The typical American home is under siege—24/7, 365 days a year—by a steady onslaught of water. Seeping into every available crack, working its way between roof shingles, and trickling down basement walls, contributing to mold growth, material rot, and generally just making a mess of things.
Homeowners know all about the risks associated with flooding—which causes an average of $50 billion worth of damage in the U.S. each year—but it’s easy to overlook the damage potential of everyday seepage. It rarely accounts for much accumulation at any one time, and for the most part goes unnoticed for years.
Left unaddressed, though, this threat can cause massive damage to residential homes.
And, unlike floods, seepage can impact any home, new or old, no matter where it is located.
“In the spring, melting snow and April showers conspire against your yard, unleashing a deluge of water on to just-thawed ground,” writes Caitlin O’Neil in This Old House magazine. “To add insult to injury, yards are often improperly graded, creating perfect puddle conditions. Soggy, uneven ground can spell doom for lawns and plants; saturated roots loose oxygen and plants suffocate. When the runoff is finished wreaking havoc outdoors, it often heads for your cellar next, running in through cracks or leaks in the foundation, where it can warp floorboards, rust appliances and turn finished rooms into mildewed messes.”
That’s the bad news.
The good news is that a properly designed and maintained home drainage system can go a long way toward mitigating these risks, directing water safely away from the home before it can do any lasting damage. Here are three key areas to address to ensure safe, effective drainage at your home or business.
As incredible as it may seem, not every structure has gutters installed along the roofline to collect rainwater and snowmelt from above and direct it away from the foundation. This situation allows water to run straight off the roof and collect around the base of the home, creating the perfect environment for seepage.
Properly installed—and maintained—gutters are key to any successful residential drainage installation. In addition to regular cleanings to remove leaf debris and other blockages, gutters need to be of sufficient size to collect all of the water that lands on the roof and direct it to the downspouts without overflowing.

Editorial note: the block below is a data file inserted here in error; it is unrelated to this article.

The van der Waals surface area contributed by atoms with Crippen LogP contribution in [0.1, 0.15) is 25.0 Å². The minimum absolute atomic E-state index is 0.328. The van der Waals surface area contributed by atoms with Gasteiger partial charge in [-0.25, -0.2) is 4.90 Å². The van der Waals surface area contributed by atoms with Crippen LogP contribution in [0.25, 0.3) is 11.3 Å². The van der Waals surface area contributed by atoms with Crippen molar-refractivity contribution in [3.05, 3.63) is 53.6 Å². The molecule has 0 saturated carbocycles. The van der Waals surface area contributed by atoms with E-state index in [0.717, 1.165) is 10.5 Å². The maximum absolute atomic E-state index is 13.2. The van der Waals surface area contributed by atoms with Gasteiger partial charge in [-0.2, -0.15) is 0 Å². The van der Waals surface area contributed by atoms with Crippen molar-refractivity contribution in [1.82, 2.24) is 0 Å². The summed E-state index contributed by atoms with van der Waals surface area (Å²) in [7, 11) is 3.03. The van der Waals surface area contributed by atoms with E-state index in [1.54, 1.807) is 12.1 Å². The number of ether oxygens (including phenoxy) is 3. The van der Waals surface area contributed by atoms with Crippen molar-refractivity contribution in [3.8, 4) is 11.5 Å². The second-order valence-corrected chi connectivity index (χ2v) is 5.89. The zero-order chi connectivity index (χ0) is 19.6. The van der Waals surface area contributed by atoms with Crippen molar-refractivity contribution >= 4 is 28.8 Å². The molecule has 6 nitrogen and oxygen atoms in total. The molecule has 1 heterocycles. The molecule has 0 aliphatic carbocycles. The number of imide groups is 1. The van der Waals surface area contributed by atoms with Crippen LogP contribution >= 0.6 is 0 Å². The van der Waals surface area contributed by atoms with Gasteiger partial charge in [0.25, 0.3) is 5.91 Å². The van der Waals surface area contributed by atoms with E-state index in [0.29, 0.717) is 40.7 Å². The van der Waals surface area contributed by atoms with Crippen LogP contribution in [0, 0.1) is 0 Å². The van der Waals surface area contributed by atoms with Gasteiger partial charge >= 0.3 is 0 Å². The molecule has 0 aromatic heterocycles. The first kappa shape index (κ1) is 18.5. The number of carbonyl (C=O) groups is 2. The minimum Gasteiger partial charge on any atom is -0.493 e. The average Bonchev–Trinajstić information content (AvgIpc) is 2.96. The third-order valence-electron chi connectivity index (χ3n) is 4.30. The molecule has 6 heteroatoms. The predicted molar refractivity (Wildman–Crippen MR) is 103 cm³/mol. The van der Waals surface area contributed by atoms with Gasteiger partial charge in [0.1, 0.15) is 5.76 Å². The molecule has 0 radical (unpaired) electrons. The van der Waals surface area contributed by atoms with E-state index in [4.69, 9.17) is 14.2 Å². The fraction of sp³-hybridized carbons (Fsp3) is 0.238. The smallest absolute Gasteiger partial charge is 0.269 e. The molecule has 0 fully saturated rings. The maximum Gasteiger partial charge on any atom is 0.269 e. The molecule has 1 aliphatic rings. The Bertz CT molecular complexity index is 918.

Also, regularly inspect the roof for worn or missing shingles, as well as damaged metal flashing at the joints, all of which can allow water into the home.
Once at ground level, effective downspouts should include sloped extensions that direct water at least 10’ away from the home’s foundation to prevent it from leaking back into the structure.
If the downspouts dump directly into a catch basin, water should be directed away via a solid drainpipe to either a buried well—where the water can seep into the ground naturally and safely—or off the property to the municipal drainage system.
Make sure the ground around the home slopes away from the walls to prevent water from pooling along the foundation, and move melting snow away from the area as well. The first 10’ of ground closest to the home should slope down by at least six inches.
One way to do this is with hardscaping, concrete that’s installed around the perimeter of the house that literally seals off the foundation from any water intrusion and directs it where it needs to go. This type of installation can be very effective, but it’s important to maintain any concrete, as cracks and wear can allow water to infiltrate the home and render the entire system worthless.
Another solution is to install a French drain, which uses stones, gravel and other natural materials to direct water away from a home’s foundation and outer walls. Simply dig a three-foot deep trench that will carry water away from the area you need to drain, and install a perforated drain line at the bottom to gather the water. Top the drain with gravel and loose topsoil and connect the line to a collection pipe or runoff trench where the water can seep into the ground safely.
In addition to the yard’s topography (i.e. the slope) and overall drainage system, there may be natural forces at play on poorly draining properties. In fact, in some cases, the makeup of the soil itself is preventing water from draining away from the home properly.
Sandy soils and those with high organic contents tend to promote lawn drainage, whereas clay soils are less permeable and can cause water buildup. This can be corrected by planting clay-friendly ground covers that will, over time, break down and change the nature of the soil. There are also chemical soil treatment additives that can accomplish this same task in less time.
The plantings in your yard make a difference in drainage performance as well.
Traditional grass turf isn’t great for drainage, but some plants—including small trees, shrubs and some groundcovers—thrive on water and drink up a lot of it. This helps the yard divert excess water naturally without overwhelming the drainage system.
Xeriscaping is another solution. Made up of landscaping plants that are designed to reduce or completely eliminate the need for supplemental irrigation, xeriscaped yards can also be designed to promoted surface level drainage as well, incorporating stone ditches, pervious materials and elements that allow water to run off safely.